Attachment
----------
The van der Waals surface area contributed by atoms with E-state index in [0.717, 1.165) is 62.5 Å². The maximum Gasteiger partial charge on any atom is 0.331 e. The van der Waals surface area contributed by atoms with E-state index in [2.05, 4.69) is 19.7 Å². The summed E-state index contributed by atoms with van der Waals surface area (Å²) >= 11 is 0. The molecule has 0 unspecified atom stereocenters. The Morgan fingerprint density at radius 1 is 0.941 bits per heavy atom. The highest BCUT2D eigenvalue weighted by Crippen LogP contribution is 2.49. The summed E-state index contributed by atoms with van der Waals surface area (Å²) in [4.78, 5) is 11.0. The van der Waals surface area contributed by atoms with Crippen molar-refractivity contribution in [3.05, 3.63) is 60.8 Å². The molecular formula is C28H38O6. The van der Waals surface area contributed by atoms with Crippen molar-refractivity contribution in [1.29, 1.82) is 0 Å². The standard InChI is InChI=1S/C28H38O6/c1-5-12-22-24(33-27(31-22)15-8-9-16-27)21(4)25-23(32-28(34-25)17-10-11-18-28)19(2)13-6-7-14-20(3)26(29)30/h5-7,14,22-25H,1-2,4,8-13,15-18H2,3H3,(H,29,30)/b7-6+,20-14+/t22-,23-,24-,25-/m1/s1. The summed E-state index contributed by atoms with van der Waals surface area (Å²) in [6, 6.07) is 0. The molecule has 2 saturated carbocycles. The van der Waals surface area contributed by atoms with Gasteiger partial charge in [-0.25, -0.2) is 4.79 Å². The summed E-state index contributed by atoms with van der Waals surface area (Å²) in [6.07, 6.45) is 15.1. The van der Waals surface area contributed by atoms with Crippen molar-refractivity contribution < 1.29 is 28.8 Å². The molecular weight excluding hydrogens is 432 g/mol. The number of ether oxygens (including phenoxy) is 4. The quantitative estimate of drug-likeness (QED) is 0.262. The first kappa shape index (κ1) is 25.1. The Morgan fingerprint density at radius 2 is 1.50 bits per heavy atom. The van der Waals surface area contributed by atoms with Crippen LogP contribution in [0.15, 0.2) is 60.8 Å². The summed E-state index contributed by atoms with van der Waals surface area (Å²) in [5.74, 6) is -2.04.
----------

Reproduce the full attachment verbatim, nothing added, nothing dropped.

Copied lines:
The van der Waals surface area contributed by atoms with E-state index in [0.717, 1.165) is 62.5 Å². The maximum Gasteiger partial charge on any atom is 0.331 e. The van der Waals surface area contributed by atoms with E-state index in [2.05, 4.69) is 19.7 Å². The summed E-state index contributed by atoms with van der Waals surface area (Å²) >= 11 is 0. The molecule has 0 unspecified atom stereocenters. The Morgan fingerprint density at radius 1 is 0.941 bits per heavy atom. The highest BCUT2D eigenvalue weighted by Crippen LogP contribution is 2.49. The summed E-state index contributed by atoms with van der Waals surface area (Å²) in [4.78, 5) is 11.0. The van der Waals surface area contributed by atoms with Crippen molar-refractivity contribution in [3.05, 3.63) is 60.8 Å². The molecular formula is C28H38O6. The van der Waals surface area contributed by atoms with Crippen molar-refractivity contribution in [1.29, 1.82) is 0 Å². The standard InChI is InChI=1S/C28H38O6/c1-5-12-22-24(33-27(31-22)15-8-9-16-27)21(4)25-23(32-28(34-25)17-10-11-18-28)19(2)13-6-7-14-20(3)26(29)30/h5-7,14,22-25H,1-2,4,8-13,15-18H2,3H3,(H,29,30)/b7-6+,20-14+/t22-,23-,24-,25-/m1/s1. The summed E-state index contributed by atoms with van der Waals surface area (Å²) in [6, 6.07) is 0. The molecule has 2 saturated carbocycles. The van der Waals surface area contributed by atoms with Gasteiger partial charge in [-0.25, -0.2) is 4.79 Å². The summed E-state index contributed by atoms with van der Waals surface area (Å²) in [6.07, 6.45) is 15.1. The van der Waals surface area contributed by atoms with Crippen molar-refractivity contribution < 1.29 is 28.8 Å². The molecular weight excluding hydrogens is 432 g/mol. The number of ether oxygens (including phenoxy) is 4. The quantitative estimate of drug-likeness (QED) is 0.262. The first kappa shape index (κ1) is 25.1. The Morgan fingerprint density at radius 2 is 1.50 bits per heavy atom. The van der Waals surface area contributed by atoms with Crippen LogP contribution in [0.15, 0.2) is 60.8 Å². The summed E-state index contributed by atoms with van der Waals surface area (Å²) in [5.74, 6) is -2.04.